A maritime-related job interview may seem daunting due to various technical knowledge one needs to have prior, but below is a list of tips on how you can pass these interviews with flying colors.

Determine your expertise

Your maritime training in the Philippines may have involved taking numerous courses on various fields so you can have a basic understanding of each duty. Over the course of your training, you may have determined in yourself what niche suits your expertise and preference the most. It is important to identify what maritime-related field you would prefer to focus on so you can review on that specific field and also secure your desired job more easily. Knowing what you are passionate about can also help you enjoy your job despite the stress rather than constantly switch fields due to lack of passion and interest.

Do adequate research

Once you’ve determined what field you want to get into in the maritime industry, your next step is to research about the said field. Look for tips on what to expect during the onboarding process onto your new duty. From this, make a list of possible questions related to the field that your interviewer might ask you. Take time to learn the jargon as well so you are prepared when your interviewer tests you on your technical knowledge. It is also important to look back on the maritime training you’ve received for relevant information and concepts you can use to your advantage both in the interview and on the actual job.

Write a simple but detailed resume

Almost every job would require you to submit a resume detailing your personal information, your educational background, and your experiences and skills. Contrary to what you may expect, having a fully loaded resume is useless if it is filled with details irrelevant to the position at hand. Keep your resume simple by only adding basic background information and relevant information and skills. Your interviewer will only look for information that is related to the job you are applying for, so only include experiences and skills that you feel will help you secure the job and perform well on board the ship. You may also highlight the training you’ve received to increase your credibility and relevant skill set.

Dress to impress

Most of your time on the ship would probably involve you wearing uniforms so you need not worry about your attire on board. However, dressing up during the interview does not hurt and may increase your chances in securing the job as it shows that you are ready to dress up and look formal should the occasion arise. A simple long-sleeved shirt, slacks, and leather shoes for men or a business blazer, blouse, skirt, and an elegant pair of shoes for women can make you look professional and earn you points from your interviewer.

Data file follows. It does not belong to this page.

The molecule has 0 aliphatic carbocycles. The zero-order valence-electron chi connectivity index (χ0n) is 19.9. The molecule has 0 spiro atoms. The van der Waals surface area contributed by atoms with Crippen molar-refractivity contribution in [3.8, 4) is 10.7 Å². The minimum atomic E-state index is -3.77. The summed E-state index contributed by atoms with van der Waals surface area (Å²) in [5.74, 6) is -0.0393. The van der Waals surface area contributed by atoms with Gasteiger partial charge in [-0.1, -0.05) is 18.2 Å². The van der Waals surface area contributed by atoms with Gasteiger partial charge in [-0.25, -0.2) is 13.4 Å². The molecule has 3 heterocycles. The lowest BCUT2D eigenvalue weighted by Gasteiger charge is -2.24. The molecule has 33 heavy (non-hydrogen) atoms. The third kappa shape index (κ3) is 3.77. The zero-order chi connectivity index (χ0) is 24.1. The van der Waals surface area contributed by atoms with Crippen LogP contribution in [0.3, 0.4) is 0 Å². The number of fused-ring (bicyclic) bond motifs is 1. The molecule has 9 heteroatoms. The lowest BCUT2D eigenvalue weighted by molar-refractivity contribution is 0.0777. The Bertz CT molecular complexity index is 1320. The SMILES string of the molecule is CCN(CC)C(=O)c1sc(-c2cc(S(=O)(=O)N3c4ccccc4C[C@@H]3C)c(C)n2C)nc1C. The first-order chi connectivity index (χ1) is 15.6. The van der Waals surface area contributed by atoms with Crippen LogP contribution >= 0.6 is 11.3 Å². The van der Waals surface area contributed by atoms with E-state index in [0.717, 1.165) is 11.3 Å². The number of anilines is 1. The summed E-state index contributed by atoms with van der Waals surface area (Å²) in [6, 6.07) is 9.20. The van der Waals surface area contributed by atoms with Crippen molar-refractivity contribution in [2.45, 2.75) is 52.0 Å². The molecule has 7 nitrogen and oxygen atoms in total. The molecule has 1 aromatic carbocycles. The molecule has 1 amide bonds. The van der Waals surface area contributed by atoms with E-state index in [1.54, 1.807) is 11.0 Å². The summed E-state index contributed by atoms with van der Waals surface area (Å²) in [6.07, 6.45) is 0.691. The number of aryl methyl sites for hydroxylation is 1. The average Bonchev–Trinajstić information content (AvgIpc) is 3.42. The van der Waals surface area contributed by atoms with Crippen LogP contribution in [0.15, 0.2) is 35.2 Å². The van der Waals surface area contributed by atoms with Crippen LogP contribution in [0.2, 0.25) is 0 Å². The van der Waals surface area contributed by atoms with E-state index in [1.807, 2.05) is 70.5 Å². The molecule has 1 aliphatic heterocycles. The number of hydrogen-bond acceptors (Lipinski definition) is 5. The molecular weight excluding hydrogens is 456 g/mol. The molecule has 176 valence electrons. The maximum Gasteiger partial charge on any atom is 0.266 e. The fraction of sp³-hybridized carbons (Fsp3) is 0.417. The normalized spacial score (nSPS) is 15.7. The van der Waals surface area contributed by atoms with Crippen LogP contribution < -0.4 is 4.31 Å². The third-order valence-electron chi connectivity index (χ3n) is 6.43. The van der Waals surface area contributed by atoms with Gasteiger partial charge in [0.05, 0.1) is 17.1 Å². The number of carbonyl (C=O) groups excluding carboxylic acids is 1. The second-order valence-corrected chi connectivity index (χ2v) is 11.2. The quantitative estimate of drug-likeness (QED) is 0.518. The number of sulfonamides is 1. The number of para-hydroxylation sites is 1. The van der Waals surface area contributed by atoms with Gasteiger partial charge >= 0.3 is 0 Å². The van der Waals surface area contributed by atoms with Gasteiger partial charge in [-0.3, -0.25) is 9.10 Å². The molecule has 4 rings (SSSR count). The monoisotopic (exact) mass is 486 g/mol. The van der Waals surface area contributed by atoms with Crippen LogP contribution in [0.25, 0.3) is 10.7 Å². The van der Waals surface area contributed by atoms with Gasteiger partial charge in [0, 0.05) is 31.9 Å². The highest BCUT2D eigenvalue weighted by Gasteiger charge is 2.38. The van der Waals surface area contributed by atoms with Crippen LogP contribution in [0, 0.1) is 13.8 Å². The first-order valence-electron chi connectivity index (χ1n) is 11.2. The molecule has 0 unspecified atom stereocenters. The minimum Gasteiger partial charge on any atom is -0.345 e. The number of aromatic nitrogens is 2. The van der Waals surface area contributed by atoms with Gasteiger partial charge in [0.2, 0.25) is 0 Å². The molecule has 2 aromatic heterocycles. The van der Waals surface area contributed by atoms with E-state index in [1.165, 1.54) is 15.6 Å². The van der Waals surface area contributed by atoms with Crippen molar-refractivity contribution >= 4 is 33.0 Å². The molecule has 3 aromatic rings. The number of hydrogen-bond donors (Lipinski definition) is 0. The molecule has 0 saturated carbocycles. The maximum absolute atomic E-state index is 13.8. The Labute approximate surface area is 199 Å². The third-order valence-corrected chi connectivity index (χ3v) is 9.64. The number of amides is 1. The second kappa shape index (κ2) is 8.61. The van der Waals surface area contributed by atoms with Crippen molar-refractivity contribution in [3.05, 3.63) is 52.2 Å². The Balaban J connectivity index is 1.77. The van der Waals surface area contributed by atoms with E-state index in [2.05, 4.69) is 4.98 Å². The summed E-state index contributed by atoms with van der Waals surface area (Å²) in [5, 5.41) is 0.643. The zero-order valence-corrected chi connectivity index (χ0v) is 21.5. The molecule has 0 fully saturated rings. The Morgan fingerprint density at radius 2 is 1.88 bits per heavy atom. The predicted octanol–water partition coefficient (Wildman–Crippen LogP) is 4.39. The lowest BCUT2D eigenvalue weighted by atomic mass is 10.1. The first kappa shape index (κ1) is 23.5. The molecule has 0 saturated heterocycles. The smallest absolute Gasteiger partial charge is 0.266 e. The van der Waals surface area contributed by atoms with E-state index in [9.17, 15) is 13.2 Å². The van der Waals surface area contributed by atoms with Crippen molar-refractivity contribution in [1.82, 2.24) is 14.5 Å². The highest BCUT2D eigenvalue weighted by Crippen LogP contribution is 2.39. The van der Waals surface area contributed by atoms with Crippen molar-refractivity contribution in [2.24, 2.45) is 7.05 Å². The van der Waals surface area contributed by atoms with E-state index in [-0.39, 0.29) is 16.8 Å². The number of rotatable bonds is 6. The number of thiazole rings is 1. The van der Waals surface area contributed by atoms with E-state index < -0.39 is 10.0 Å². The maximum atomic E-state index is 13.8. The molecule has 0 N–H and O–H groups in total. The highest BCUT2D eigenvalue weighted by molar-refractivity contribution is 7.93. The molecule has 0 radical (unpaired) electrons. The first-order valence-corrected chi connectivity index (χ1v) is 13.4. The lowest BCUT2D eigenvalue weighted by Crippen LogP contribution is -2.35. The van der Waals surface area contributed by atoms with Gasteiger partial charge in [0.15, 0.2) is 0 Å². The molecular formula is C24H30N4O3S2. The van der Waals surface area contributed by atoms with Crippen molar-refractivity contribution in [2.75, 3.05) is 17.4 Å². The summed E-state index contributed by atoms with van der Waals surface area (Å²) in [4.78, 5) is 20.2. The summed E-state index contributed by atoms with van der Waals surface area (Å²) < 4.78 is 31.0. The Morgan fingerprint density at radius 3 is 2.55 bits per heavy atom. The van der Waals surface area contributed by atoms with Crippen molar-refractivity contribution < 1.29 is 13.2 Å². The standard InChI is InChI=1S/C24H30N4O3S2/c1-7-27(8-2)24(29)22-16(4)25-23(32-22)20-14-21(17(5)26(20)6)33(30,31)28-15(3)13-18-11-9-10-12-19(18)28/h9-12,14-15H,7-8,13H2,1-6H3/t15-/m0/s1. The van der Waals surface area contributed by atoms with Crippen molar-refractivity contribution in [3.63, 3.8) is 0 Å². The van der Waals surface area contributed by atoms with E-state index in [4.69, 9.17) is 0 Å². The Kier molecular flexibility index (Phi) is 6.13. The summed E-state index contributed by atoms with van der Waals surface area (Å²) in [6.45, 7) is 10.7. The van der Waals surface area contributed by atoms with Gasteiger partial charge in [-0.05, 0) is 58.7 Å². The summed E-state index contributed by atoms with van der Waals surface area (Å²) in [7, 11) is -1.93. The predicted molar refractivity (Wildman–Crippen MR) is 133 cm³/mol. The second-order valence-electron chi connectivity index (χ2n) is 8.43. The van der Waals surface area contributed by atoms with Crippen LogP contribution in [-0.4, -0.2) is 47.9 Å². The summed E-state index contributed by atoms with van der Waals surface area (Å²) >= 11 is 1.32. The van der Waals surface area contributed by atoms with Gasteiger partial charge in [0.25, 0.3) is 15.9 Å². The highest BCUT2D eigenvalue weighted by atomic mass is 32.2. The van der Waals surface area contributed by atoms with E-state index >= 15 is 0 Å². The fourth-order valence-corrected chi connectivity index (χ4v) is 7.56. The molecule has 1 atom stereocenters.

Know what to answer and answer well

Stemming back to the second step, the interview is the avenue for you to show how well you’ve researched. The interviewer will most likely ask technical questions such as basic safety guidelines to test what you’ve learned and see if you are prepared to face a job where safety is at the forefront. Remember and recall the knowledge you’ve acquired from your research and your training in the Philippines. Do not go too overboard by elaborating too much on the concepts. Unless specifically asked, provide a concise answer to the more technical questions. And of course, always wear confidence and smile when greeting your interviewer before, during, and after the interview to make your positive impression more impactful.

Have patience and ample persistence

Now comes the agonizing part of the process, which is to wait. More often than not, you are not the only one being interviewed, so give the company time to evaluate your performance and the others’. You may ask on when feedback will be given, but only follow-up when the date given for the update has passed. Should you not get the job, don’t be discouraged. Be persistent and apply for other companies until you get accepted.

For seafaring and many other professions, the job interview is the gateway to establishing and/or growing one’s career. It is definitely a nerve-wracking process and applicants often feel pressured to do well. But with the right amount of research, training, patience, and faith in oneself, you can get that job in no time and begin the path to a new chapter of your career. As always, remembering your maritime training in the Philippines will definitely work to your advantage when getting the job. But also remember that the learnings you’ve acquired during the training period should carry over during the actual job so you can do your part in ensuring quality and safety while on board the ship.